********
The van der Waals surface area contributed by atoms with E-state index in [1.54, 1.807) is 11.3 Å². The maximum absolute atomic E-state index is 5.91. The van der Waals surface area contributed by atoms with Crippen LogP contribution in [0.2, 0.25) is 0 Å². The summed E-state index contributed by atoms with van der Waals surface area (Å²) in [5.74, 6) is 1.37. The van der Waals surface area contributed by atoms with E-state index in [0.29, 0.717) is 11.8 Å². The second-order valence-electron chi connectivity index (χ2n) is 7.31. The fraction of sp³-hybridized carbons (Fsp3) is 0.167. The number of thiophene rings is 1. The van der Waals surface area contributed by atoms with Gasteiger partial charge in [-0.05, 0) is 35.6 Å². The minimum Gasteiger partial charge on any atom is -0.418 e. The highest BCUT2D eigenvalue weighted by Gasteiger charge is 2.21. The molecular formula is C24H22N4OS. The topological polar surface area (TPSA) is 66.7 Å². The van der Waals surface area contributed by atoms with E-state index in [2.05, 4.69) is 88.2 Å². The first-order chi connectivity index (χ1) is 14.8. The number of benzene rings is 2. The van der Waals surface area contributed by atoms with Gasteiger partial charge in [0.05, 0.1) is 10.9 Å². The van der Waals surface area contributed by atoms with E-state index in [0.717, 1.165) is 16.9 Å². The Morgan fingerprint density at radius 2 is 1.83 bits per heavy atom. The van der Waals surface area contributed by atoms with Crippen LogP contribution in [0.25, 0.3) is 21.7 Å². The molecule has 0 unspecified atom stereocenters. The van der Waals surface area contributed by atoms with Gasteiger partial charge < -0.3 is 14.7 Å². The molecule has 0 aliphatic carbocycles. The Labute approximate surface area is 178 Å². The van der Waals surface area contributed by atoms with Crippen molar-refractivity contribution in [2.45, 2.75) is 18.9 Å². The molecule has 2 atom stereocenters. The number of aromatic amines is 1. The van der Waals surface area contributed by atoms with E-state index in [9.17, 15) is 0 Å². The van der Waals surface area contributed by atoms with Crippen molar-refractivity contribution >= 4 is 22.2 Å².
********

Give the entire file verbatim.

The van der Waals surface area contributed by atoms with E-state index in [1.54, 1.807) is 11.3 Å². The maximum absolute atomic E-state index is 5.91. The van der Waals surface area contributed by atoms with Crippen LogP contribution in [0.2, 0.25) is 0 Å². The summed E-state index contributed by atoms with van der Waals surface area (Å²) in [5.74, 6) is 1.37. The van der Waals surface area contributed by atoms with E-state index in [0.29, 0.717) is 11.8 Å². The second-order valence-electron chi connectivity index (χ2n) is 7.31. The fraction of sp³-hybridized carbons (Fsp3) is 0.167. The number of thiophene rings is 1. The van der Waals surface area contributed by atoms with Gasteiger partial charge in [-0.05, 0) is 35.6 Å². The minimum Gasteiger partial charge on any atom is -0.418 e. The highest BCUT2D eigenvalue weighted by Gasteiger charge is 2.21. The molecular formula is C24H22N4OS. The topological polar surface area (TPSA) is 66.7 Å². The van der Waals surface area contributed by atoms with E-state index in [2.05, 4.69) is 88.2 Å². The first-order chi connectivity index (χ1) is 14.8. The number of benzene rings is 2. The van der Waals surface area contributed by atoms with Gasteiger partial charge in [0.05, 0.1) is 10.9 Å². The van der Waals surface area contributed by atoms with E-state index in [0.717, 1.165) is 16.9 Å². The Morgan fingerprint density at radius 2 is 1.83 bits per heavy atom. The van der Waals surface area contributed by atoms with Crippen LogP contribution in [0.25, 0.3) is 21.7 Å². The molecule has 0 unspecified atom stereocenters. The van der Waals surface area contributed by atoms with Gasteiger partial charge < -0.3 is 14.7 Å². The molecule has 0 aliphatic carbocycles. The Labute approximate surface area is 178 Å². The van der Waals surface area contributed by atoms with Crippen molar-refractivity contribution in [2.45, 2.75) is 18.9 Å². The molecule has 2 atom stereocenters. The number of aromatic amines is 1. The van der Waals surface area contributed by atoms with E-state index in [9.17, 15) is 0 Å². The van der Waals surface area contributed by atoms with Crippen molar-refractivity contribution >= 4 is 22.2 Å².